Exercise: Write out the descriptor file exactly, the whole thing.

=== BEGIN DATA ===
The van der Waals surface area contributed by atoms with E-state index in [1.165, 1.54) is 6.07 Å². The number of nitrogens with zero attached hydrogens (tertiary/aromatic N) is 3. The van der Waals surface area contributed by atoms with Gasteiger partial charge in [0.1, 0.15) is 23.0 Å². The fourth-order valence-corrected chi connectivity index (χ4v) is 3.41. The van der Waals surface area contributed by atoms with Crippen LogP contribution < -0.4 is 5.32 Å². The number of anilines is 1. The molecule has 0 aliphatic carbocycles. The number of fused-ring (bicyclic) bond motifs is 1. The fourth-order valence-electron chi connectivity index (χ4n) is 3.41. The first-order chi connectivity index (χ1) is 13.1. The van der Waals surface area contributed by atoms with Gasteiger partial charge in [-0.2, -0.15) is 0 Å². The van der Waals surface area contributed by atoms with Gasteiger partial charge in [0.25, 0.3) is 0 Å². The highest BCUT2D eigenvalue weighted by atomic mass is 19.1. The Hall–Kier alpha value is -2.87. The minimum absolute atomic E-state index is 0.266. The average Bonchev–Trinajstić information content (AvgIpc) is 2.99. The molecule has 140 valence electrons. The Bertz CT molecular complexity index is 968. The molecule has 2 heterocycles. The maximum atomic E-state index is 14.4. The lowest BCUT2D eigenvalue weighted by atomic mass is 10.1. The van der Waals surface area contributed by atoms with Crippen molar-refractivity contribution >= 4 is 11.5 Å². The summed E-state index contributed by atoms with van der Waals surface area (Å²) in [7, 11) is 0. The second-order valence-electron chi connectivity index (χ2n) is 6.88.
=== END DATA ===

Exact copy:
The van der Waals surface area contributed by atoms with E-state index in [1.165, 1.54) is 6.07 Å². The number of nitrogens with zero attached hydrogens (tertiary/aromatic N) is 3. The van der Waals surface area contributed by atoms with Gasteiger partial charge in [0.1, 0.15) is 23.0 Å². The fourth-order valence-corrected chi connectivity index (χ4v) is 3.41. The van der Waals surface area contributed by atoms with Crippen LogP contribution < -0.4 is 5.32 Å². The number of anilines is 1. The molecule has 0 aliphatic carbocycles. The number of fused-ring (bicyclic) bond motifs is 1. The fourth-order valence-electron chi connectivity index (χ4n) is 3.41. The first-order chi connectivity index (χ1) is 13.1. The van der Waals surface area contributed by atoms with Gasteiger partial charge in [-0.2, -0.15) is 0 Å². The van der Waals surface area contributed by atoms with Gasteiger partial charge in [0.25, 0.3) is 0 Å². The highest BCUT2D eigenvalue weighted by atomic mass is 19.1. The Hall–Kier alpha value is -2.87. The minimum absolute atomic E-state index is 0.266. The average Bonchev–Trinajstić information content (AvgIpc) is 2.99. The molecule has 140 valence electrons. The Bertz CT molecular complexity index is 968. The molecule has 2 heterocycles. The maximum atomic E-state index is 14.4. The lowest BCUT2D eigenvalue weighted by atomic mass is 10.1. The van der Waals surface area contributed by atoms with Crippen molar-refractivity contribution >= 4 is 11.5 Å². The summed E-state index contributed by atoms with van der Waals surface area (Å²) in [7, 11) is 0. The second-order valence-electron chi connectivity index (χ2n) is 6.88.